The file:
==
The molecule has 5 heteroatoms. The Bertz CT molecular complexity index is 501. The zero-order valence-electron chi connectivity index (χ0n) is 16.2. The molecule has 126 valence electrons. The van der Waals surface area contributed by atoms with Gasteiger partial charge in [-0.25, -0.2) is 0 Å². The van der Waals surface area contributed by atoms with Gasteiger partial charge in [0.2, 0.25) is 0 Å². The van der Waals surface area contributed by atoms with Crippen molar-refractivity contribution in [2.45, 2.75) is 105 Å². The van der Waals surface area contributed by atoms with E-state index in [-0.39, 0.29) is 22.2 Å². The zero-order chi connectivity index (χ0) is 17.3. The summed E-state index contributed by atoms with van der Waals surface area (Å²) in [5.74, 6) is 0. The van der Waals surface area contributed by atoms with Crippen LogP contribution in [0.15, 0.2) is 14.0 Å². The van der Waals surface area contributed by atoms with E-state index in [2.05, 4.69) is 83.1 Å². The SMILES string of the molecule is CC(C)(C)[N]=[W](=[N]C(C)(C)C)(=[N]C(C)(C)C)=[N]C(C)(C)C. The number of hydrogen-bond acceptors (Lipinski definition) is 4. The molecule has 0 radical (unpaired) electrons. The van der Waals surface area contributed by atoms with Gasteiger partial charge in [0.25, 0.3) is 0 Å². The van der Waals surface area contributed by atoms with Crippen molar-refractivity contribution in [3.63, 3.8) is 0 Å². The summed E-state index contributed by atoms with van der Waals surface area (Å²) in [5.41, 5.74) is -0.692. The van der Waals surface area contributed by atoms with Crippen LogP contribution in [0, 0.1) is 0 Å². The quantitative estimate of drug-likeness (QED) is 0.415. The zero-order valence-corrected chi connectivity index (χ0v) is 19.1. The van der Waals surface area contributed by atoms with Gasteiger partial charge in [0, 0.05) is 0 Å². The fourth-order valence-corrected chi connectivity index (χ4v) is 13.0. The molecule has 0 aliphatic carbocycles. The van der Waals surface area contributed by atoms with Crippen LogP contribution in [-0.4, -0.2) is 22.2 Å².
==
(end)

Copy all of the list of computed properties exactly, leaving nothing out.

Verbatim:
The molecule has 5 heteroatoms. The Bertz CT molecular complexity index is 501. The zero-order valence-electron chi connectivity index (χ0n) is 16.2. The molecule has 126 valence electrons. The van der Waals surface area contributed by atoms with Gasteiger partial charge in [-0.25, -0.2) is 0 Å². The van der Waals surface area contributed by atoms with Gasteiger partial charge in [0.2, 0.25) is 0 Å². The van der Waals surface area contributed by atoms with Crippen molar-refractivity contribution in [2.45, 2.75) is 105 Å². The van der Waals surface area contributed by atoms with E-state index in [-0.39, 0.29) is 22.2 Å². The zero-order chi connectivity index (χ0) is 17.3. The summed E-state index contributed by atoms with van der Waals surface area (Å²) in [5.74, 6) is 0. The van der Waals surface area contributed by atoms with Crippen LogP contribution in [0.15, 0.2) is 14.0 Å². The van der Waals surface area contributed by atoms with E-state index in [2.05, 4.69) is 83.1 Å². The SMILES string of the molecule is CC(C)(C)[N]=[W](=[N]C(C)(C)C)(=[N]C(C)(C)C)=[N]C(C)(C)C. The number of hydrogen-bond acceptors (Lipinski definition) is 4. The molecule has 0 radical (unpaired) electrons. The van der Waals surface area contributed by atoms with Gasteiger partial charge in [0.25, 0.3) is 0 Å². The van der Waals surface area contributed by atoms with Crippen molar-refractivity contribution in [3.63, 3.8) is 0 Å². The summed E-state index contributed by atoms with van der Waals surface area (Å²) in [5.41, 5.74) is -0.692. The van der Waals surface area contributed by atoms with Crippen LogP contribution in [0, 0.1) is 0 Å². The quantitative estimate of drug-likeness (QED) is 0.415. The zero-order valence-corrected chi connectivity index (χ0v) is 19.1. The van der Waals surface area contributed by atoms with Gasteiger partial charge in [0, 0.05) is 0 Å². The fourth-order valence-corrected chi connectivity index (χ4v) is 13.0. The molecule has 0 aliphatic carbocycles. The van der Waals surface area contributed by atoms with Crippen LogP contribution in [-0.4, -0.2) is 22.2 Å².